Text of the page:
The answer to your question is..... Absolutely!
It doesn't take long to understand the rudiments of portraiture technique. The real art is in the engagement with your sitter to create a natural and telling portrait of the subject.
This is a pretty good start but there are some improvements that have been alluded to already. There is also some odd advice so take some with a pinch of salt. For instance try telling a certain David Bailey, whom I am sure you'll agree (love him or hate him) he is one of the most iconic portrait photographers of our time, that white backgrounds are for passport photographs! White, grey and black backgrounds are the basics for studio portraiture and with additional lighting and colour gels can become almost any sort of background you could imagine - variated, colour variated, colour..... And just plain white, black or grey is good.
Equally you can create lovely flattering portraits with on camera flash. Just avoid having the flash on the subject directly without softening it first. This can be done by bouncing the light off a white ceiling or card held above the flash or using some type of diffuse such as tissue paper or a purpose built softbox which are available to attach to speedlite flashguns via a velcro strap.
There are a lot of specular highlights here from what I can ascertain looks like they have been caused by the direct flash on camera. The background light has worked well to give you a nice clean white background. I would do away with the on camera flash and use one light to the front shot through a diffuse brolly or softbox and balance that with a reflector on the other side to fill in the light. Use the reflector to shape the light and push it back in where you need it. You could introduce a further reflector underneath the subjects chin too. This reduces shadows there and for this high key style works well.
On a crop sensor camera such as your 60D the ideal lens range would be anything from 50mm to 100mm for portraiture. Within this range it maintains perspective that is ideal.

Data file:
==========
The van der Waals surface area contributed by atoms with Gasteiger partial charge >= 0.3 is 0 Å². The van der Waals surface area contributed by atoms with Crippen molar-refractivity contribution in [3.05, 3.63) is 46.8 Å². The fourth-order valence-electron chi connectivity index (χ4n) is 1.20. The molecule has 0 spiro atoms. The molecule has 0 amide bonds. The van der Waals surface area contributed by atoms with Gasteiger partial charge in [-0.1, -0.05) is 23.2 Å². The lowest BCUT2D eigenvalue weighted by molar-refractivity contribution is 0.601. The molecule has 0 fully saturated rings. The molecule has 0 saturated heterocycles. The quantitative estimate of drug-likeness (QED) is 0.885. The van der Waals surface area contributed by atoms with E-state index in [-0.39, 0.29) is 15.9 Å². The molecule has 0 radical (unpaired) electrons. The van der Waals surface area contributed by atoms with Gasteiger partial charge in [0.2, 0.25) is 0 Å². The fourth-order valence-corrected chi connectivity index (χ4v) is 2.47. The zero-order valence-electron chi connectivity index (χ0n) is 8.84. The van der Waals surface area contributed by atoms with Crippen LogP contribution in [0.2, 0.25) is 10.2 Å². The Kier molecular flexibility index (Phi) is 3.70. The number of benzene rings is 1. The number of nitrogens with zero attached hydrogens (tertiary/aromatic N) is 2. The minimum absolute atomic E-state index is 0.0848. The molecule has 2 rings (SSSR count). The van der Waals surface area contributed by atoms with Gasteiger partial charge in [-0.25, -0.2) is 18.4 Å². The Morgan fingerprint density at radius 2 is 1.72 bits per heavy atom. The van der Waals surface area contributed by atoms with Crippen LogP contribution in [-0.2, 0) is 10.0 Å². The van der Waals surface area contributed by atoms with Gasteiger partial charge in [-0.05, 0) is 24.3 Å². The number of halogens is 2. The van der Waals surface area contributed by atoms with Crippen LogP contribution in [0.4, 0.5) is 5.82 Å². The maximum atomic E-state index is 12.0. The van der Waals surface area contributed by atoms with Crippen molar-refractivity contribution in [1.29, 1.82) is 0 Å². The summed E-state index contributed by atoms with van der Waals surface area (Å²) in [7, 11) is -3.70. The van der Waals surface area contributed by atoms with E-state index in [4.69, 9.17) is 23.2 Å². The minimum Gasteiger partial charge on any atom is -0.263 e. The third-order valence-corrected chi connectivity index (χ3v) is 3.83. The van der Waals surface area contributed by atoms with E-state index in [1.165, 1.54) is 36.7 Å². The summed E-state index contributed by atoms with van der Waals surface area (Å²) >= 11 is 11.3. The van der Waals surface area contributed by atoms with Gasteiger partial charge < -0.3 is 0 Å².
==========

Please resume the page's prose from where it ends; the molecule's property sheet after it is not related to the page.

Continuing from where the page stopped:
Try to avoid shooting up toward females unless they are looking down into camera. Here you are shooting up Anne's nose which is not flattering. For a flattering portrait it is good to shoot from slightly above the sitter. Ask them to drop their chin slightly and the lift their eyes so they are looking straight into the lens. This gives beautiful white "canoes" under the pupil which is very flattering for female portraiture.
Watch the light catchlights in the eye too. You need just one in each eye and it should fall on the pupil. Multiple catchlights can start to unbalance the picture and also as they say, the eyes are the window to the soul; so you want to see the eyes and not full of reflections from the light sources. One catchlight per eye is enough to bring sparkle and personality and lift the portrait.
In processing you can choose to take out skin blemishes, reduce wrinkles, add a diffuse glow etc. All things that when done well retain the natural beauty of the individual without plasticising them. Or you can of course leave them as they are. In this high key beauty style I think a little diffuse glow adds a touch of class. I have uploaded a mod to demonstrate.
I have warmed the image up a little too as I think you have de-saturated too much. Did you use the master channel to desaturate or did you select individual channels to desaturate? Selecting the red channel, as you said your original was too red, and taking this down until you are happy should do the trick. You can tweak other channels such as Magenta and yellow to retain colour, reduce redness but not create a grey pallor.
The trick is to practise, practise, practise. Take note of lighting set ups and settings. Look at lots of portraiture either on EPZ or on the net that you like and try to emulate to work out how to recreate it. There are also lots of youtube tuitions to watch on the internet.
For me its a great start and with a little more practise you'll be knocking out some beautiful portraits of your friends.
Hope that helps.